a new, smarter weapon against cancer cells?
The first nanoweapons in the war on cancer are finally here and they're showing a lot of promise.
They sneak in, find and neutralize their target with a complex biological weapon, then sneak out before they’re even detected. No, they’re not a special forces squad from a spy novel. They’re actually 70 nanometer particles which could become one of the most important weapons in fighting cancers if their promise is proven in large and well designed studies, and have potential applications in the realm of gene therapy, something that’s still more science fiction than science fact.
The particles themselves are polymers and a protein designed to bind to receptors on the surfaces of cancer cells and deliver a payload of RNA which effectively silences a key gene in tumor growth, co-opting strategies used by viruses to infect cells and make more copies of themselves for altering gene expressions in target cells. But they’re not quite ready for use yet and have some limitations…
One of the most important things to note is that these particles don’t actively kill cancer cells despite reports to the contrary by a number of tech blogs. Instead, what they do is introduce a strip of ribonucleic acid known as small-interfering RNA, or of you’re a fan of biological acronyms, siRNA. The goal is to shut down the day to day process of encoding the instructions of the target gene RRM2 into a protein by attaching the siRNA to a cell’s messenger RNA, or mRNA, used to transcribe the instructions from DNA and deliver them to the ribosome in which the different amino acids are strung together into proteins.
The siRNA cuts off the mRNA’s instructions at specific spots and the gene being decoded is ignored in the ribosomes. Without the protein designated by the RRM2 gene, cancer cells have trouble multiplying and tumor growth is severely affected. While the tumors already there won’t be killed in the process, the siRNA delivering particles should give oncologists more time to deal with the cancer by more traditional means like surgery and chemotherapy, perhaps even extending the impact of treatments to later stage cancers which could be virtually shut down by these polymers.
Theoretically, one could use the same method to shut down any gene you want to target and someone rather bold may even want to try to apply it to developing fetuses to counter the future effects of genetic diseases that could be found by standard DNA tests. However, the actual efficacy of this technique is still a somewhat open question. Large scale biological systems are very fluid and what one would logically expect to work is always subject to the myriad of unique difference from one organism to the next. This is why different people can have very different effects to the same medication and many drug trials end in disappointment.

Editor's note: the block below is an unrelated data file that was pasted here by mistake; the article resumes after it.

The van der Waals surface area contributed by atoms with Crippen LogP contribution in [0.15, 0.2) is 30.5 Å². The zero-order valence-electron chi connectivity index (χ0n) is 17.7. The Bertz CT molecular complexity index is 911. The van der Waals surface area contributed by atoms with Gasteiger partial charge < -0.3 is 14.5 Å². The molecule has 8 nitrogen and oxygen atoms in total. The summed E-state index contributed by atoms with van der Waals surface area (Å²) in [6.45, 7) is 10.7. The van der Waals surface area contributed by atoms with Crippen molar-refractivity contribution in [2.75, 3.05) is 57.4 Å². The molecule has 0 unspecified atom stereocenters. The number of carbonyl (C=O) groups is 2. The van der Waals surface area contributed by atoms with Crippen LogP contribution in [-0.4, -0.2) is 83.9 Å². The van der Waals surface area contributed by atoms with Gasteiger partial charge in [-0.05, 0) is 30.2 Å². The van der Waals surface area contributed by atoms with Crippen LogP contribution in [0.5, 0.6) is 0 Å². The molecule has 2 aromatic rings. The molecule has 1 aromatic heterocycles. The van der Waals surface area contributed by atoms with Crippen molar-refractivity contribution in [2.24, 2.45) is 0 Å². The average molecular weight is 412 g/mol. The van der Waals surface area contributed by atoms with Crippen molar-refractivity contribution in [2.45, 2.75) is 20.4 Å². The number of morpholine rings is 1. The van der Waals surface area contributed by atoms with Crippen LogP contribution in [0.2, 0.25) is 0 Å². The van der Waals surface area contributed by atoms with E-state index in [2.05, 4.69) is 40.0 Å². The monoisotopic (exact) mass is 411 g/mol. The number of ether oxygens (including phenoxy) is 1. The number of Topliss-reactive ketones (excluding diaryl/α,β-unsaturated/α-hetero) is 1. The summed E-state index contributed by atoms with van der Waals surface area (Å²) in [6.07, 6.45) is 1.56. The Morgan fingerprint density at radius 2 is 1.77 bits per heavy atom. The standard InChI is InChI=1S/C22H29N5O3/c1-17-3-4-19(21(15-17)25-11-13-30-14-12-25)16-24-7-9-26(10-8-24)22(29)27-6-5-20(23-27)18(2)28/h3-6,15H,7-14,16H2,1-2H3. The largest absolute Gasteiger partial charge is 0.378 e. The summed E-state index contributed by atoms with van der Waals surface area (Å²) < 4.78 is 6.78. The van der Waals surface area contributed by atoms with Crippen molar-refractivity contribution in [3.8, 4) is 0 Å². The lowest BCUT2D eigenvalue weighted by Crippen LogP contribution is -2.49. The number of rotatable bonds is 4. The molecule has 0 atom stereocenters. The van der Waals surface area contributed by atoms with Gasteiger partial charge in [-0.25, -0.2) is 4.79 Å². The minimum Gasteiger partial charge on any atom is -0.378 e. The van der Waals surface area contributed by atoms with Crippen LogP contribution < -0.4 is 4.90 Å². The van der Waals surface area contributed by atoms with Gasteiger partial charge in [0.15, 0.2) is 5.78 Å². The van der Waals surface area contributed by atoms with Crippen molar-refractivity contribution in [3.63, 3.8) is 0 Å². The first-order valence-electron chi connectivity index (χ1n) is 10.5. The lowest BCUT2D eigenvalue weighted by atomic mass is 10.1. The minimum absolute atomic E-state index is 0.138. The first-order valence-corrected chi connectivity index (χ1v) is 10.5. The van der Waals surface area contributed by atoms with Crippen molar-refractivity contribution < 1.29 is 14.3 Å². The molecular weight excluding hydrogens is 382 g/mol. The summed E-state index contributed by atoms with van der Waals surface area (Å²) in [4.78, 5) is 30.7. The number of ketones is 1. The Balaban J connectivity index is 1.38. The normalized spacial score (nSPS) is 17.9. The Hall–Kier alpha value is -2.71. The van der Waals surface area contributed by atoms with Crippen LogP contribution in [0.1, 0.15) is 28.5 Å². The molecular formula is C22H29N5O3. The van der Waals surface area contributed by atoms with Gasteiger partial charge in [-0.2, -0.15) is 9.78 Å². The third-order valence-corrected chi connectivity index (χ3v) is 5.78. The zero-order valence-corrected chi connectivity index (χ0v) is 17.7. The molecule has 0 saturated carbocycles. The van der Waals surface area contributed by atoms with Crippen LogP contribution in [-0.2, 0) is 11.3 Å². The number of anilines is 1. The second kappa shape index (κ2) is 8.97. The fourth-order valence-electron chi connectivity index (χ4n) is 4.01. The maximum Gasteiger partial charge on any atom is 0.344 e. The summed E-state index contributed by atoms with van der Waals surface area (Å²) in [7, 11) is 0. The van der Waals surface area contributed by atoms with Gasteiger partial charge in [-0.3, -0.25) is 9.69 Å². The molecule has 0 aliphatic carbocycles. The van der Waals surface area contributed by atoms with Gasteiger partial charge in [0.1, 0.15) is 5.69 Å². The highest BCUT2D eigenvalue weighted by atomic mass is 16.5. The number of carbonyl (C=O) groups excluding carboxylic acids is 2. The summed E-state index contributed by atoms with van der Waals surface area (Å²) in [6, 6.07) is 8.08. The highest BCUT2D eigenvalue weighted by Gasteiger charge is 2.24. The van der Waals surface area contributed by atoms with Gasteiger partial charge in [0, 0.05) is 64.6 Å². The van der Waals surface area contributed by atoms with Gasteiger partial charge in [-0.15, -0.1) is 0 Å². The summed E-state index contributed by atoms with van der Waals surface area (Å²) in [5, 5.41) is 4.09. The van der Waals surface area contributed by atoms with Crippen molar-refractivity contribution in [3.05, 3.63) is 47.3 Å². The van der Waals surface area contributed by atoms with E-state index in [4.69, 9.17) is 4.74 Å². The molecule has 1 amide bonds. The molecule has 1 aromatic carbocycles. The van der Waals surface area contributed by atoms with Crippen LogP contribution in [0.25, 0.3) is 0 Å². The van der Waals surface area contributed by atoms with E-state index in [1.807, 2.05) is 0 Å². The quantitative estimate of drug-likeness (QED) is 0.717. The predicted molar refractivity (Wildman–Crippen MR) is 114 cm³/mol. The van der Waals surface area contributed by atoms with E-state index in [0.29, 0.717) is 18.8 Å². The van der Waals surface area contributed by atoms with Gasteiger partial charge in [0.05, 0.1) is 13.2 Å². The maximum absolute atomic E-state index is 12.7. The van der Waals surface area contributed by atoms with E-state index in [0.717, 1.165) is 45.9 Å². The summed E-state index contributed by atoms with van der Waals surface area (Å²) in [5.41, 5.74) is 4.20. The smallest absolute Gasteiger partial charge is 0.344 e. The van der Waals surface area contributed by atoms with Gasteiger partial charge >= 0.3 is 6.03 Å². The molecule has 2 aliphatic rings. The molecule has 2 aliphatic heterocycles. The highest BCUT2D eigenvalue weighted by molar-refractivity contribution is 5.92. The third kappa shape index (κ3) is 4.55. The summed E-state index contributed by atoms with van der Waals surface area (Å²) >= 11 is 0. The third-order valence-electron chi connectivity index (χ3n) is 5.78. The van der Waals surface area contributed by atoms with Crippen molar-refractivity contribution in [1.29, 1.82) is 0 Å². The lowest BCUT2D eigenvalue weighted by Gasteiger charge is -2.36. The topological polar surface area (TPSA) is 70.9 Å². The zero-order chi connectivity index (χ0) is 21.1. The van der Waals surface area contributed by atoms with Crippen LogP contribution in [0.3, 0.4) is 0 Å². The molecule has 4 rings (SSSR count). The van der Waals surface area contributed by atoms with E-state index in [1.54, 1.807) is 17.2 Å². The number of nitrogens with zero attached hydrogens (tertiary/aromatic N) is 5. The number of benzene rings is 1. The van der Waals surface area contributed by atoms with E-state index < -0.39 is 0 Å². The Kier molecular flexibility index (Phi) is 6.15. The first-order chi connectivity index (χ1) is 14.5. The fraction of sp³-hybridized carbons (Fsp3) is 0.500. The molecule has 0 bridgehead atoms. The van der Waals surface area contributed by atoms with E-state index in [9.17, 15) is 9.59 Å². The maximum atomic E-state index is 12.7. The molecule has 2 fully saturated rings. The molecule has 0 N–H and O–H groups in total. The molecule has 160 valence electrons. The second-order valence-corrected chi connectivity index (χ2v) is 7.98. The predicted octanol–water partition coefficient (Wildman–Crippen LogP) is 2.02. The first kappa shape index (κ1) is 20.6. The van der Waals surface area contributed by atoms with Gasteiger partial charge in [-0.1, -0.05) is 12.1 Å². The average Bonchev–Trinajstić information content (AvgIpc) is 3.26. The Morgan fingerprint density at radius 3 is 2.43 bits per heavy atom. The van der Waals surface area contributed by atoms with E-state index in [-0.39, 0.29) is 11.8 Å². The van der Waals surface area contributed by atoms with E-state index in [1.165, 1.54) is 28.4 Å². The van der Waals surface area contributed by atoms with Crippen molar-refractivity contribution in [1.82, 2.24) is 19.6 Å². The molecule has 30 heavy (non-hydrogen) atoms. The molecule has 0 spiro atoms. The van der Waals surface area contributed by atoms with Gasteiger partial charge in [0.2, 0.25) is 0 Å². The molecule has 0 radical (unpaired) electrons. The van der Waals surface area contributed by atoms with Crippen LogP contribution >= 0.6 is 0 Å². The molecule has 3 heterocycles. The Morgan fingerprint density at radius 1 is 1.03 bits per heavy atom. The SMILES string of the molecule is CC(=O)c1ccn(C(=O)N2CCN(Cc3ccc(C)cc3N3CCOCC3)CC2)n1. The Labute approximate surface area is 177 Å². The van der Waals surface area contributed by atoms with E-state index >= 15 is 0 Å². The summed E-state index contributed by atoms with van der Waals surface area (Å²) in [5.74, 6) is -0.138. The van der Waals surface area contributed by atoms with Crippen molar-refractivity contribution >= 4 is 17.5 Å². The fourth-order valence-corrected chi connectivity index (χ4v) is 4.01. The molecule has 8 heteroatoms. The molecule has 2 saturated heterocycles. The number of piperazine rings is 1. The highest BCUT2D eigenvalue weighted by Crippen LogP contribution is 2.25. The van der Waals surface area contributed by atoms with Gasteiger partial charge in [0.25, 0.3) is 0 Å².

So far, the polymers delivering anti-RRM2 siRNA has been tested in just 15 melanoma patients of which only three volunteered to submit a sample via biopsy. Nevertheless, the initial findings seem encouraging. The mRNA extracted from a number of cancer cells had the exact length and sequences the researchers expected to find if the siRNA did its job. Likewise, one of the samples had lower levels of the protein encoded by RRM2 at the end of the study than it did before. All this adds up to a very good proof of concept, albeit in a very limited sample.
However, it’s not yet clear how many of these particles would have to be injected to halt the growth of an entire tumor and whether the required doses would be safe. They should have no side-effects since they’re all built to attack only one, specific gene that occurs in certain cells, and find their targets by passively floating through the bloodstream until they spot a blood vessel supplying blood to a tumor and hitch a ride to the collections of target cells without interacting with anything else in the body. Even if some of the polymers attach to the wrong set of proteins on a healthy cell, their siRNA payload shouldn’t be able to do anything harmful since the gene’s expression appears to be mostly associated with cancers.
Or at least that’s how things appear so far. There’s really no telling how well patients would react to large doses of these particles until there’s a standard clinical double-blind study involving significant patient populations. Additionally, the studied tumors were taken from melanoma patients and because cancers are actually a family of diseases which cause runaway cell division, the polymers in question may need to be customized for many different cancer types and the studies repeated for the various disorders. Finally, we should note that not all cancers form tumors so the polymers would also need to be modified to effectively disrupt the behavior of cancerous cells in these cancer varieties.
See: Davis, M., et. al., (2010). Evidence of RNAi in humans from systemically administered siRNA via targeted nanoparticles Nature DOI: 10.1038/nature08956